I am currently completing a Ph.D. in Modern Japanese Studies at Heinrich Heine University Düsseldorf, Germany, and will defend my dissertation in early summer 2024. My dissertation focuses on modern Japan and its imperial ambitions in Asia, particularly in China in the period 1931-1945. My broader research interests range from gender to the history of science and technology.
My dissertation is entitled ‘Captured in Reflection: Japanese Photography in Manchuria and North China’. It contrasts representations of science, rationality, and technology in Japanese imperial propaganda with the depiction of human relationships and everyday realities in hitherto neglected vernacular photographs from the puppet state Manchukuo. By analyzing a corpus of photographic recollections belonging to Japanese soldiers and settlers, the dissertation updates existing scholarship on wartime and imperial Japanese photography, which mostly focuses on official propaganda. The analysis shows that both photography as a social practice and aesthetics employed in individual photographs took on new forms in the colonial periphery and was influenced by the Japanese state’s attempts to co-opt private photography in the later stages of the war. The research shows how ideological messages underlie both privately produced and propagandistically used images, and that both made use of a fascist system of signs. However, by analyzing the images and contextualizing the photographic encounters in which they were produced, my research reveals diverging perspectives on Sino-Japanese relations, and on Manchuria as a multi-ethnic borderland shaped by the lives and actions of indigenous groups, Koreans, Russians, and Mongolians. Finally, the dissertation considers which of the images discussed were then, and which are still in circulation and discusses how they influence war memorialization. A visit this summer to museums in Manchuria revealed that some of the images are still being used in propaganda.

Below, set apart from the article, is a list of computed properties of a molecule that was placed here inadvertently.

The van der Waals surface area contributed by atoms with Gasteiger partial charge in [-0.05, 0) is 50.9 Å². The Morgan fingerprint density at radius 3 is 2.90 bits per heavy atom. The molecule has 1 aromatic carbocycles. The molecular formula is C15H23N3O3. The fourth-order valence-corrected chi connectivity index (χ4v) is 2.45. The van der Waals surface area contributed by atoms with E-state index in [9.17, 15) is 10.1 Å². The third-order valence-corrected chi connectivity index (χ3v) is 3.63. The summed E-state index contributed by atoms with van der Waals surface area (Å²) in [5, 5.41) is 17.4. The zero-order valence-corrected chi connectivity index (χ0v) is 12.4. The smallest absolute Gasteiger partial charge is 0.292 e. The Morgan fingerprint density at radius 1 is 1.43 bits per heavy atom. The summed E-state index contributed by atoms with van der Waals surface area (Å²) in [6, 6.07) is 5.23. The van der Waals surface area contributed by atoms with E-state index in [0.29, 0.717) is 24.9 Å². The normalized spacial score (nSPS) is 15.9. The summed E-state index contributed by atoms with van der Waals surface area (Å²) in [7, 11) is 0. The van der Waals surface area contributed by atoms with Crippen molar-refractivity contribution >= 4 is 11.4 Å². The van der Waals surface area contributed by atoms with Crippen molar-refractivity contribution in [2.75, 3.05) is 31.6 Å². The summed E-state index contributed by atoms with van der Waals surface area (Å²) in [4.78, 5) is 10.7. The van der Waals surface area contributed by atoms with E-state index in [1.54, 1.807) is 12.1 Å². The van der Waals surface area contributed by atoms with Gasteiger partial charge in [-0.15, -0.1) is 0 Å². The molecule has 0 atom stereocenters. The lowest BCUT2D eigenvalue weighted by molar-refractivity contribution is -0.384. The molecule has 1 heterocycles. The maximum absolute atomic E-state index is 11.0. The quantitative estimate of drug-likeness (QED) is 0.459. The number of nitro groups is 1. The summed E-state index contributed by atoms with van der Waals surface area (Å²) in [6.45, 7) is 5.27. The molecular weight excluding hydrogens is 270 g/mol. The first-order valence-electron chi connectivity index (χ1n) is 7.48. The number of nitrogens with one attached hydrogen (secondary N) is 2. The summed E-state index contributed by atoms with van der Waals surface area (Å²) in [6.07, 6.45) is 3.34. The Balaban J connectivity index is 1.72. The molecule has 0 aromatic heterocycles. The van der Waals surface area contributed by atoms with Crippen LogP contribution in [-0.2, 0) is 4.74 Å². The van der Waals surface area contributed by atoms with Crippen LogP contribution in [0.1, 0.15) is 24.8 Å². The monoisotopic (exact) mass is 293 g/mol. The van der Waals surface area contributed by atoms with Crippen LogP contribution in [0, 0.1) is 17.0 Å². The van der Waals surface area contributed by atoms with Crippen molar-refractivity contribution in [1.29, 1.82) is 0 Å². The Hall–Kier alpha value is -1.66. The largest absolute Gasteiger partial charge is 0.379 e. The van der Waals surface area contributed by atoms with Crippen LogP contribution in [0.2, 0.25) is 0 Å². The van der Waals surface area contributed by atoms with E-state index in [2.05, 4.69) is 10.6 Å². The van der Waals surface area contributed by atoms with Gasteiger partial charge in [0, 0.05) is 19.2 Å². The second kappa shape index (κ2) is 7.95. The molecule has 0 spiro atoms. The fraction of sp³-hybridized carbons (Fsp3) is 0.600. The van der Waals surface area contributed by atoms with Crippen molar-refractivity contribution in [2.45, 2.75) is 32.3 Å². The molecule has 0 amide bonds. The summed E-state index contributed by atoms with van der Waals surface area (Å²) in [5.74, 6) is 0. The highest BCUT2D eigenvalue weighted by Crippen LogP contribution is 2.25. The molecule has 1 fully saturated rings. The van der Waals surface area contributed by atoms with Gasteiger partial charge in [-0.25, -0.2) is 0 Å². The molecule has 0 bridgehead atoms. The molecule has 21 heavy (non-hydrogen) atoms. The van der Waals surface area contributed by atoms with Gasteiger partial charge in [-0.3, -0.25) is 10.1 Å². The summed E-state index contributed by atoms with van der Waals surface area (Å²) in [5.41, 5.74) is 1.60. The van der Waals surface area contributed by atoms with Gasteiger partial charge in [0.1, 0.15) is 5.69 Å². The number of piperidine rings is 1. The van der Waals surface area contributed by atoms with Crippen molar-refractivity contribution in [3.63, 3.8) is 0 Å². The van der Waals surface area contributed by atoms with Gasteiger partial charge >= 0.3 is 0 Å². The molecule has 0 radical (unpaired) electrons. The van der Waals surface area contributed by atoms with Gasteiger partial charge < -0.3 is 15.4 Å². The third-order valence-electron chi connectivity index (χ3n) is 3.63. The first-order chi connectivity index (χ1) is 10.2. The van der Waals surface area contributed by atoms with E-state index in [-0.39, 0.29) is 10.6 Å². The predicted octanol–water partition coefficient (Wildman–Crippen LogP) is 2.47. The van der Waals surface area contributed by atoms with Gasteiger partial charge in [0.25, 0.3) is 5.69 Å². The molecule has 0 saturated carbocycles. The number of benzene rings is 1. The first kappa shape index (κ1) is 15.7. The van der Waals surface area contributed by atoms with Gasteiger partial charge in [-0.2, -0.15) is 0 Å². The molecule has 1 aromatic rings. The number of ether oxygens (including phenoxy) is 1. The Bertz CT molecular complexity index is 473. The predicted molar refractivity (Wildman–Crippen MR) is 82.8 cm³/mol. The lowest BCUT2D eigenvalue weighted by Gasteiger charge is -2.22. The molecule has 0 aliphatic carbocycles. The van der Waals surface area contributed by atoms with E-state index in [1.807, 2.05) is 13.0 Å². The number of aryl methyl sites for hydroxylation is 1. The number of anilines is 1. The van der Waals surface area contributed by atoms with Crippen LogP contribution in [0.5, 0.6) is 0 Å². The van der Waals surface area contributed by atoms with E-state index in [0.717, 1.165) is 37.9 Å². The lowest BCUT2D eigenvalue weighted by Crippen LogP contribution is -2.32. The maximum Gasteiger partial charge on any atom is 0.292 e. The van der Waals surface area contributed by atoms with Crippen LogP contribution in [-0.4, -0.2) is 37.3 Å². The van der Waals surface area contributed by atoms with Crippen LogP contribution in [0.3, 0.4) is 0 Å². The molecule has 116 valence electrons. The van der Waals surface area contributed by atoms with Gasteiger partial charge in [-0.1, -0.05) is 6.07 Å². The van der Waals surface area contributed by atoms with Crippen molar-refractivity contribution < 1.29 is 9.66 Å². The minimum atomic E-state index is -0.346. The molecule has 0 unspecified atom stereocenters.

The dissertation is part of ‘Gendering Fascism’ project led by prof. Andrea Germer and funded by the German Research Foundation, which examines transnational connections, gender politics and gender mediation in various fascist organizations or systems.